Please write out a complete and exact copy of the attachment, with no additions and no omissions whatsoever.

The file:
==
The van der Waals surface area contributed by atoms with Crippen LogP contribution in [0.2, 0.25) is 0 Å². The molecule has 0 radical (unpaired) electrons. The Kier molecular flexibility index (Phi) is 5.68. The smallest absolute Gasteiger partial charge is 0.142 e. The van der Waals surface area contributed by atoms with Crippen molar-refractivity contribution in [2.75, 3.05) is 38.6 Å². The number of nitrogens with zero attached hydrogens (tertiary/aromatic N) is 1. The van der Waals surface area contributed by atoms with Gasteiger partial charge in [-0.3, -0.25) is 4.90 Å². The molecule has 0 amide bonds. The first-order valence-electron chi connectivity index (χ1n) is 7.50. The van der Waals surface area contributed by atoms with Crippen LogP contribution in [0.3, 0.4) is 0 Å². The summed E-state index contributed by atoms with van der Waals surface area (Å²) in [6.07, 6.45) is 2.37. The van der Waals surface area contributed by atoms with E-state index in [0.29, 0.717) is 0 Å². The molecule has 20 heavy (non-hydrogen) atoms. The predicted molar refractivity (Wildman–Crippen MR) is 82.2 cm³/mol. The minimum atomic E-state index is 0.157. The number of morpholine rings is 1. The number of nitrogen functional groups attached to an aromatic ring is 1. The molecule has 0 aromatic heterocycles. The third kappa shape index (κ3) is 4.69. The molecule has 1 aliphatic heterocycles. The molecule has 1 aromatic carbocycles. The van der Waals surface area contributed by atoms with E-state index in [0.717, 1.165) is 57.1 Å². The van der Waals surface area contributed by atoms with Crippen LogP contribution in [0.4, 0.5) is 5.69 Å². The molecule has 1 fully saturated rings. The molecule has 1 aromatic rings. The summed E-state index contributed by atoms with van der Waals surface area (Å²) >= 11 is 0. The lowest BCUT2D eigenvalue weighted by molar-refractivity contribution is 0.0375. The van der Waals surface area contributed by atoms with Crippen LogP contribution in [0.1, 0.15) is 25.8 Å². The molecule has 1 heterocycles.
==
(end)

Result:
The van der Waals surface area contributed by atoms with Crippen LogP contribution in [0.2, 0.25) is 0 Å². The molecule has 0 radical (unpaired) electrons. The Kier molecular flexibility index (Phi) is 5.68. The smallest absolute Gasteiger partial charge is 0.142 e. The van der Waals surface area contributed by atoms with Crippen molar-refractivity contribution in [2.75, 3.05) is 38.6 Å². The number of nitrogens with zero attached hydrogens (tertiary/aromatic N) is 1. The van der Waals surface area contributed by atoms with Gasteiger partial charge in [-0.3, -0.25) is 4.90 Å². The molecule has 0 amide bonds. The first-order valence-electron chi connectivity index (χ1n) is 7.50. The van der Waals surface area contributed by atoms with Crippen LogP contribution in [0.3, 0.4) is 0 Å². The summed E-state index contributed by atoms with van der Waals surface area (Å²) in [6.07, 6.45) is 2.37. The van der Waals surface area contributed by atoms with E-state index in [0.29, 0.717) is 0 Å². The molecule has 20 heavy (non-hydrogen) atoms. The predicted molar refractivity (Wildman–Crippen MR) is 82.2 cm³/mol. The minimum atomic E-state index is 0.157. The number of morpholine rings is 1. The number of nitrogen functional groups attached to an aromatic ring is 1. The molecule has 0 aromatic heterocycles. The third kappa shape index (κ3) is 4.69. The molecule has 1 aliphatic heterocycles. The molecule has 1 aromatic carbocycles. The van der Waals surface area contributed by atoms with E-state index in [0.717, 1.165) is 57.1 Å². The van der Waals surface area contributed by atoms with Crippen LogP contribution in [0.4, 0.5) is 5.69 Å². The molecule has 1 fully saturated rings. The molecule has 1 aromatic rings. The summed E-state index contributed by atoms with van der Waals surface area (Å²) >= 11 is 0. The lowest BCUT2D eigenvalue weighted by molar-refractivity contribution is 0.0375. The van der Waals surface area contributed by atoms with Crippen LogP contribution in [0.1, 0.15) is 25.8 Å². The molecule has 1 heterocycles.